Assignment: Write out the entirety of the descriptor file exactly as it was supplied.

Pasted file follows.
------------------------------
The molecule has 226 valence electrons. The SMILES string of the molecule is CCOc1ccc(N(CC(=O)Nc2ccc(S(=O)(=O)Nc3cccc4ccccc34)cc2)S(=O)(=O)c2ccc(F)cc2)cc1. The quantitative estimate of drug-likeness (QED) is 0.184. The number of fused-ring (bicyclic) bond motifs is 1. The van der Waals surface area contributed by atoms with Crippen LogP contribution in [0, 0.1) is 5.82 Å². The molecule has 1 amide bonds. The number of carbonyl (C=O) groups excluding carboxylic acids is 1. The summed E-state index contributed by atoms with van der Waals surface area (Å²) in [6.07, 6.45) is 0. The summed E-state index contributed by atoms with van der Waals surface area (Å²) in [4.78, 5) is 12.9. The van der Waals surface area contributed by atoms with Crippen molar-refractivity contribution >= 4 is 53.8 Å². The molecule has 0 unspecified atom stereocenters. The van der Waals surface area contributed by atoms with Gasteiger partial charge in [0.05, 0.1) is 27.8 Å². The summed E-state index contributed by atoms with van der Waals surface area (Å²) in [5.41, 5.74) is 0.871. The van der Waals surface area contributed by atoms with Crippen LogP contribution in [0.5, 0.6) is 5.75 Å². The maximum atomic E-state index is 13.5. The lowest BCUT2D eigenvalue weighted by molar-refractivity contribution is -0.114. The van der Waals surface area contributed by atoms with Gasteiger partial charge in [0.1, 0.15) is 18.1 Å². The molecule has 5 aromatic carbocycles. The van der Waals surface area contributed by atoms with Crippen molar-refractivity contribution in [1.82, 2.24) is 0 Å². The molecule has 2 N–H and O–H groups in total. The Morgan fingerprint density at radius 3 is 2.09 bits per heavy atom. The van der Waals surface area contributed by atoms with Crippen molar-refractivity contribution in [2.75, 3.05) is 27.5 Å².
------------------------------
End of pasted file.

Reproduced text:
The molecule has 226 valence electrons. The SMILES string of the molecule is CCOc1ccc(N(CC(=O)Nc2ccc(S(=O)(=O)Nc3cccc4ccccc34)cc2)S(=O)(=O)c2ccc(F)cc2)cc1. The quantitative estimate of drug-likeness (QED) is 0.184. The number of fused-ring (bicyclic) bond motifs is 1. The van der Waals surface area contributed by atoms with Crippen LogP contribution in [0, 0.1) is 5.82 Å². The molecule has 1 amide bonds. The number of carbonyl (C=O) groups excluding carboxylic acids is 1. The summed E-state index contributed by atoms with van der Waals surface area (Å²) in [6.07, 6.45) is 0. The summed E-state index contributed by atoms with van der Waals surface area (Å²) in [4.78, 5) is 12.9. The van der Waals surface area contributed by atoms with Crippen molar-refractivity contribution >= 4 is 53.8 Å². The molecule has 0 unspecified atom stereocenters. The van der Waals surface area contributed by atoms with Gasteiger partial charge in [0.05, 0.1) is 27.8 Å². The summed E-state index contributed by atoms with van der Waals surface area (Å²) in [5.41, 5.74) is 0.871. The van der Waals surface area contributed by atoms with Crippen LogP contribution in [0.5, 0.6) is 5.75 Å². The maximum atomic E-state index is 13.5. The lowest BCUT2D eigenvalue weighted by molar-refractivity contribution is -0.114. The van der Waals surface area contributed by atoms with Gasteiger partial charge in [0.1, 0.15) is 18.1 Å². The molecule has 5 aromatic carbocycles. The van der Waals surface area contributed by atoms with Crippen molar-refractivity contribution in [1.82, 2.24) is 0 Å². The molecule has 2 N–H and O–H groups in total. The Morgan fingerprint density at radius 3 is 2.09 bits per heavy atom. The van der Waals surface area contributed by atoms with Crippen molar-refractivity contribution in [2.75, 3.05) is 27.5 Å².